This Is The Short History Of Labour Day

May Day has a long history. It is born from a series of working-class struggles after the industrial revolution. The workers are forced to work up to 16 hours a day. In some places, there are people who must work up to 19 hours a day in factories. On May 1, 1886, a number of Trade Unions in the United States held a large-scale demonstration to demand the implementation of 8 hours of work every day and a decent increase in wages. This action happened simultaneously throughout the country. No less than 100,000 workers took part in the mass strike. This action lasts for days. On May 4th, at Haymarket Square in Chicago, a number of activists were still taking turns giving speeches. Initially, there were 3,000 people there. However, along with heavy rain, at 22:00 only hundreds of workers remained. Meanwhile, before we continue, perhaps you need to check out the best labour day wishes as well.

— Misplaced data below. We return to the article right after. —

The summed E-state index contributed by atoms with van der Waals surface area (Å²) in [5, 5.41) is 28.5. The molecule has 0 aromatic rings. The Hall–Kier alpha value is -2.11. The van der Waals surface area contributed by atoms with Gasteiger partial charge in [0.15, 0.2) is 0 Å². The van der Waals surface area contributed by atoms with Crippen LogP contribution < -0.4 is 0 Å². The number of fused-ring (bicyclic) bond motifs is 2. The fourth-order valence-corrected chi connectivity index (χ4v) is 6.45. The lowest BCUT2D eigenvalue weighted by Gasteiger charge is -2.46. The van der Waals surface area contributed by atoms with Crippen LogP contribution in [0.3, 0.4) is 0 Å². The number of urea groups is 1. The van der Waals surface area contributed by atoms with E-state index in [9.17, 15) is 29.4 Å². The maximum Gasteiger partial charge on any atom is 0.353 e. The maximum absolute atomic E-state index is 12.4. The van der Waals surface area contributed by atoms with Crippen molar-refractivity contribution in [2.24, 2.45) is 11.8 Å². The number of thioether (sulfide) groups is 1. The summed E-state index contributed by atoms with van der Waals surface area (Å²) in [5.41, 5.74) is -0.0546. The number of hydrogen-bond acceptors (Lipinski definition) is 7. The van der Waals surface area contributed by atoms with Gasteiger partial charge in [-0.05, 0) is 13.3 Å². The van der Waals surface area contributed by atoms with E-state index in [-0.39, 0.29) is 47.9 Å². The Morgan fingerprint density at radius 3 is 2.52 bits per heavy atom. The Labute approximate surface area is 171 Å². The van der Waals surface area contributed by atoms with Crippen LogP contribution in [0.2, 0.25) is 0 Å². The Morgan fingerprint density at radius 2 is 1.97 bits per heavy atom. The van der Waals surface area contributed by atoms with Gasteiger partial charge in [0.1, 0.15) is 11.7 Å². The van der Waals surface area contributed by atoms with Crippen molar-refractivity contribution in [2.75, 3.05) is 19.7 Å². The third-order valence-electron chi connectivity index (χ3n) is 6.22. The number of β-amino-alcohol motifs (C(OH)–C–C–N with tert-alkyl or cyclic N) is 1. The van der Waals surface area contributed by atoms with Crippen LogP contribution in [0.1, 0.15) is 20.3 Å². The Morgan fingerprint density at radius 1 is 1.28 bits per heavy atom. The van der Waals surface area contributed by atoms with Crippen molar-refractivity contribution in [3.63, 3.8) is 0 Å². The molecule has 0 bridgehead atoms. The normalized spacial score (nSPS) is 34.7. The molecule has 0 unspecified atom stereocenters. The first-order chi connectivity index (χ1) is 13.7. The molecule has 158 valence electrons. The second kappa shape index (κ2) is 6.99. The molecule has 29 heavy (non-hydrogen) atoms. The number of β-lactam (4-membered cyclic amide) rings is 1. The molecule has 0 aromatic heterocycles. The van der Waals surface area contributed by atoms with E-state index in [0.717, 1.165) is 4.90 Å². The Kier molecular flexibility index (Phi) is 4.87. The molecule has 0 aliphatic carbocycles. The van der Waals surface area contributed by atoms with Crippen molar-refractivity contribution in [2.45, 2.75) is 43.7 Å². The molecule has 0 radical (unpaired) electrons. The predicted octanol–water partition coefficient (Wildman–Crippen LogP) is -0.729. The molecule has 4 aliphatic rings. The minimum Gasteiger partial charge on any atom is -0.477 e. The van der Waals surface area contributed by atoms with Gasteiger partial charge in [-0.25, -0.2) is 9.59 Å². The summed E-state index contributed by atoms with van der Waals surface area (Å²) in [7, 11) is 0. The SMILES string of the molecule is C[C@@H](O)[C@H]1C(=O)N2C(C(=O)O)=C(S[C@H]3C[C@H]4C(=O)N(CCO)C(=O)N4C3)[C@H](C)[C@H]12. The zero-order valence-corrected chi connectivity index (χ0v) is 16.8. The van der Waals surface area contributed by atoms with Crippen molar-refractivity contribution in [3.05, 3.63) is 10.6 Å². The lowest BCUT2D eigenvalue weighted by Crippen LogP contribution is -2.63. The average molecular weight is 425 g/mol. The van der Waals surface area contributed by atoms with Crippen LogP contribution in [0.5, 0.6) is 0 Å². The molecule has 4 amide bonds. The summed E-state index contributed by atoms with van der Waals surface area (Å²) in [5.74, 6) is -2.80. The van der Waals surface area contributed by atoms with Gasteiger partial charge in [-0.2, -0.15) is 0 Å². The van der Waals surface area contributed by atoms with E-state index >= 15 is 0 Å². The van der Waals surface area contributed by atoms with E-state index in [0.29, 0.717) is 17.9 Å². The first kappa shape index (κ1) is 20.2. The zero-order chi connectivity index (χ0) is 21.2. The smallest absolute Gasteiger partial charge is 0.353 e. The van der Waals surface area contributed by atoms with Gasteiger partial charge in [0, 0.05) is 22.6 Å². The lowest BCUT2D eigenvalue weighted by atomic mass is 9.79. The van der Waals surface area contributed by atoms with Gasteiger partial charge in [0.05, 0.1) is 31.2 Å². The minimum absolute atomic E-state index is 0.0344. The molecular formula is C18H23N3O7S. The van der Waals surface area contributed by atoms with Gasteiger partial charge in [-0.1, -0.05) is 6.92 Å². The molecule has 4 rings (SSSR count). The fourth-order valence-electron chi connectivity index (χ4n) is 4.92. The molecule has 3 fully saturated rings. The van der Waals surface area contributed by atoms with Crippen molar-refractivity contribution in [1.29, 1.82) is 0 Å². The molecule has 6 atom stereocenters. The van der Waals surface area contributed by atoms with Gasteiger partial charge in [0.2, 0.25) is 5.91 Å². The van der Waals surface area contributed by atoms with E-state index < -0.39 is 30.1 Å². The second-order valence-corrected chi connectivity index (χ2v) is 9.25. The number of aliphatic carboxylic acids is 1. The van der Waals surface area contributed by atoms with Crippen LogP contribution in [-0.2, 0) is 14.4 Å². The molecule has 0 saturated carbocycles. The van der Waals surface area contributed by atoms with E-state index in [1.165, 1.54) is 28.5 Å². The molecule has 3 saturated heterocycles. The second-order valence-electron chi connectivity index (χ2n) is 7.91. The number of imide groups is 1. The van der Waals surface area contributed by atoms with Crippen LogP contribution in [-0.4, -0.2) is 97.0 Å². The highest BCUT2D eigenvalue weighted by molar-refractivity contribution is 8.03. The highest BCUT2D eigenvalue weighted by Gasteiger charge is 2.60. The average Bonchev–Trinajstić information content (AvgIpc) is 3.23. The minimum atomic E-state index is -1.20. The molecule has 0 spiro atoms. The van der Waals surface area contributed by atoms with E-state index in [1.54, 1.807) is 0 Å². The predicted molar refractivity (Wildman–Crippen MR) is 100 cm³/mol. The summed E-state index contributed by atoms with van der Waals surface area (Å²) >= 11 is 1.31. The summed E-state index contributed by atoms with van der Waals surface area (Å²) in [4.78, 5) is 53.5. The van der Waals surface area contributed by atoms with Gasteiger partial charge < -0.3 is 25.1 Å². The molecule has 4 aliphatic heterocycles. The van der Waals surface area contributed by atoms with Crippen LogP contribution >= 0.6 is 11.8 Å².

Then around 180 police officers came to the location where the workers gathered. The atmosphere was heating up. Activists try to explain that they are carrying out peaceful actions. However, the police insisted on dissolving them. “In the name of the law, I ask that you disband,” said Police Inspector John Bonfield, pointing to the crowd. “That’s when a bomb suddenly exploded near the police line. 67 officers were injured in the attack. Seven police were killed. Officers started shooting at demonstrators. Injuring 200 people and killing several people,” TIME magazine described the incident.

The bomb was later known to be an improvised bomb made from dynamite and filled with sharp metal pieces. As soon as it exploded, pieces of metal immediately flew killing several police officers. This was responded to by a barrage of shots at the crowd. Then four people were killed from the ranks of the workers. No fewer than 100 people were detained. It is not clear who threw the grenade at the police. The event in Chicago was later known as the Haymarket Incident or the Haymarket Riot.

The International Socialist Conference in 1889 then established massive demonstrations in the US and Canada as well as Haymarket incidents as momentum for the struggle of the workers. The beginning of the action on May 1, 1886, was designated as International Labor Day.